In fact, the romance in this series is understated. Hinami might come off as extremely unlikeable, and the series certainly sets up a well-written conflict between her and Tomozaki near the end, but she also makes good points that do help him. Having a girlfriend, she says, is great, but that is more of an endpoint than a beginning. Through her, Tomozaki learns how something as simple as doing his hair or straightening his posture does wonders to his own self-esteem. The theme of the series becomes increasingly clear to prove that the world is not against you — you just need to try a little harder, and when you do try harder, you will actually feel better about yourself as well.
Here, I had my reservations once more. While I loved the message and the suggestions Hinami provided, I feared that the series might accidentally promote toxic behavior through a message of self-improvement. These examples include being fake and never showing your true self around people as most of Hinami’s guidance revolves around how to properly interact with others.
My fears remained unfounded. The series had entire arcs dedicated to what I feared people might misinterpret. One such arc included the acute observation that working on yourself to become better shouldn’t come at the expense of your own mental health and physical health. One character’s pursuit to become better actually chipped away at her self-esteem, and her story focused more on learning to be content with where she was because of how hard she had worked to get there.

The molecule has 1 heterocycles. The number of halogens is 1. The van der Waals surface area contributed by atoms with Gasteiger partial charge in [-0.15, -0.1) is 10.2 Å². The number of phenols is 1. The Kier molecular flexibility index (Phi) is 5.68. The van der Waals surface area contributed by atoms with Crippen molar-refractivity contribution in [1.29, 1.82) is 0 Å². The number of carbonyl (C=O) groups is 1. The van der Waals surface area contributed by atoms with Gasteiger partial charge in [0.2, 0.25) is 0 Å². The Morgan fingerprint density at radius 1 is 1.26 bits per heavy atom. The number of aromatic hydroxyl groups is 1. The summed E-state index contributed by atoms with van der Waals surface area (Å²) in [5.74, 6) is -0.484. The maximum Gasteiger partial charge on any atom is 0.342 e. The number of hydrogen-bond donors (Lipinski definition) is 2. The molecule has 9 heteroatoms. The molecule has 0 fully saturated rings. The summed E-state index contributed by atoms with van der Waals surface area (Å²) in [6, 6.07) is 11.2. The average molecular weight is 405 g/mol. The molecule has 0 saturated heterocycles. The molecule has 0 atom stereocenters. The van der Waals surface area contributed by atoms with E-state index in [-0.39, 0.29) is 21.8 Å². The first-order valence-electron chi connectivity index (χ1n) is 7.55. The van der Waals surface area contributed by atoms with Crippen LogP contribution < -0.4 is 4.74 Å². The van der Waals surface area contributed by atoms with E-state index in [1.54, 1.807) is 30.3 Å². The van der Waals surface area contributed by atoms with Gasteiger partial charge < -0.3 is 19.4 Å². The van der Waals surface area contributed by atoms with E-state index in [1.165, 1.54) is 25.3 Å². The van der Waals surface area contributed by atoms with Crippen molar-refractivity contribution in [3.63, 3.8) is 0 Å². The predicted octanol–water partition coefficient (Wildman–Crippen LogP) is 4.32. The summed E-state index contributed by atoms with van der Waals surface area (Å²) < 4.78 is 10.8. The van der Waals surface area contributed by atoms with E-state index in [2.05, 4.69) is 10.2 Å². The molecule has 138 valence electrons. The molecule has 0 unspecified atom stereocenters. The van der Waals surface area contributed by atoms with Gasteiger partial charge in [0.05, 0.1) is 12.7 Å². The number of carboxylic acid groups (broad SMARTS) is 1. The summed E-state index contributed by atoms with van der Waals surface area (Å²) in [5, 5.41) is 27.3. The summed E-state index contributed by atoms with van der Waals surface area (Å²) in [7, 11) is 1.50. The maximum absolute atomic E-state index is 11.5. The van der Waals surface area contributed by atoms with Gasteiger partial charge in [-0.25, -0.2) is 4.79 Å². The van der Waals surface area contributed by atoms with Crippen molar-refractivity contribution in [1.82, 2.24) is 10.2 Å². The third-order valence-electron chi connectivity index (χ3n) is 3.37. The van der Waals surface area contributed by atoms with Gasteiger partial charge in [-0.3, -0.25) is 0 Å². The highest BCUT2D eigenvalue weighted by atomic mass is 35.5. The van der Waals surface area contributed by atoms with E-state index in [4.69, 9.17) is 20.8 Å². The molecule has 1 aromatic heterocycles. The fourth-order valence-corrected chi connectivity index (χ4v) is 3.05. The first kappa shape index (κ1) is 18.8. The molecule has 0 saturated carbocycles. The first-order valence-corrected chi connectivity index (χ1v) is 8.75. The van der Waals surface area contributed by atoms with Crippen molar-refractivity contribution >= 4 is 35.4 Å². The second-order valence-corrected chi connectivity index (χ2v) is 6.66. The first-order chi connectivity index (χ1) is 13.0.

The dialogue in this series is superb for that reason. The conversations teenagers have with each other feel natural, and the awkward moments Tomozaki feels with his classmates actually made me feel awkward. There is also a clear progression of improved speech from Tomozaki when you compare how he uttered his first lines versus the lines he says later in the series. This comes at the great performance of his voice actor, Gen Sato. Although he only started his career in 2018, Gen Sato nails his performance as Tomozaki between his stutters and his more passionate rants. His most famous role, Chrome from Dr. Stone, acts and sounds nothing like Tomozaki, and having both roles under his belt now shows how talented of a voice actor he is.
The only downsides to this series all occurred on the technical side. With good plot and character development, the rest of the anime turned up to be quite lackluster. The stills and backgrounds don’t stand out in ways like Horimiya does. I never paid much attention to the music that accompanied the scenes aside from the cute opening theme that resembled a game opening. While I did enjoy the character designs, its mediocre animation made me admire the designs on official character posters more than ones in the anime. This could’ve actually been a stellar series and a good end to the first season if its art, music, and animation had amped up the quality.
However, with that critique, I have always valued the story and the characters more than the technical aspects. Bottom-tier Character Tomozaki might not give you the romantic or comedic moments that you expect, but it simply gives you so much more.
Plot: 8 (Multiplier 3.5)
Characters: 8 (Multiplier 3.5)
Voice acting: 7
FINAL SCORE: 75